During the month of November, CID hosted two interns from Finland. During four weeks, they joined activities organised by CID, travelled around Macedonia and observed the lifestyle of the people in Kumanovo and its surroundings. With only two days before their departure, the girls are sharing their experience with us.
Tell us a little about yourselves.
Mira: I’m Mira, I’m 30 years old. I live in Kerava, a town near Helsinki. At home I am mainly involved in youth work through organising outdoor activities in the youth center nearby.
Tanja: I’m Tanja, I come from the Lapland region of Finland, from a city called Inari. For the past few years I’ve been working in youth centers organising activities and coordinating international projects. I am doing events management, mainly camp schools and outdoor activities, and I am working with different age groups, both Finnish and international.
Why did you decide to apply for an internship in Macedonia and how much did you know about this country before your arrival?
Tanja: I gained interest in international projects during my work and I discovered an interest in countries that are affected by ethnic tensions or conflicts; I would like to visit such countries in order to learn more about conflict management, and Macedonia seemed like a good place to start.
Mira: I wanted to have an international experience which lasts more than 2 weeks and to see a totally different kind of environment. We didn’t have many expectations about how it would look like, we wanted to come and discover.
Tanja: The previous EVS volunteer here in CID, Aurora Salmi, wrote a report on her experience in Macedonia, and this is how we learned more about what living in Macedonia would look like.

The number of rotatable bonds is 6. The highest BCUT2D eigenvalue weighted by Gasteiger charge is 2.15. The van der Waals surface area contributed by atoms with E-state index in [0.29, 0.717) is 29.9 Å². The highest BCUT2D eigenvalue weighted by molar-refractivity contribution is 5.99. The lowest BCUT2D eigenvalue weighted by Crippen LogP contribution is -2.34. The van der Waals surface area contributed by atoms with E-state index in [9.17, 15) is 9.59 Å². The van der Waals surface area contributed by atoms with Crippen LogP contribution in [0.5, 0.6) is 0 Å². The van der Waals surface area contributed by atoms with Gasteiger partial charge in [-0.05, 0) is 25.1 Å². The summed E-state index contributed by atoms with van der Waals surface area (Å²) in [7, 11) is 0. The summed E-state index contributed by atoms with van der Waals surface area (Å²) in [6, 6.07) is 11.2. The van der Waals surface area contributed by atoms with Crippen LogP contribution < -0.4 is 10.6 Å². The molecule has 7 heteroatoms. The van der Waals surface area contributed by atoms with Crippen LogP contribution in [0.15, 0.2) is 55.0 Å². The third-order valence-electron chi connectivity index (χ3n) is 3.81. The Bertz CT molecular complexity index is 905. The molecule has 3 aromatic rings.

If you were to compare youth work in Finland and Macedonia, what would you highlight?
Mira: I have been working in a youth center that is run by the government, which means that it is systemized and regulated by the youth law; I realized how much it matters to have the support of the government in organising and promoting your activities.
Tanja: It is a positive thing, because it means that the youth work of educators and teachers is supported by the state, both financially and legally. Activities under the tag of Lifelong learning and non-formal education are a common sight in Finland. Youth centers, for example, get 30% financial support for their activities and up to 70% for renovation and investment. But youth centers in Finland have a different concept: they are located usually in remote areas, and provide different services, including hosting weddings, tourists, corporate events, acting as a restaurant and a hotel. Youth groups get the chance to organise their activities for free or with a good discount, and it contributes to the sustainability of the youth centers.
Was there something that created a strong impression on you here in Macedonia?
Tanja: I would mention people’s behavior. I was surprised at how safe it feels to walk on the streets or leave your thigs/drinks unattended in bars/cafes.
Mira: People are kind and wear lots of smiles, which surprised me because I realized that owning more/being more financially secure doesn’t add up to being happy.
Any concluding remarks?
Mira: I noticed that what the people in CID do seems to be very important for the community. I hope that the government of Macedonia will offer more support to youth-led initiatives and that young people will activate themselves and join these initiatives.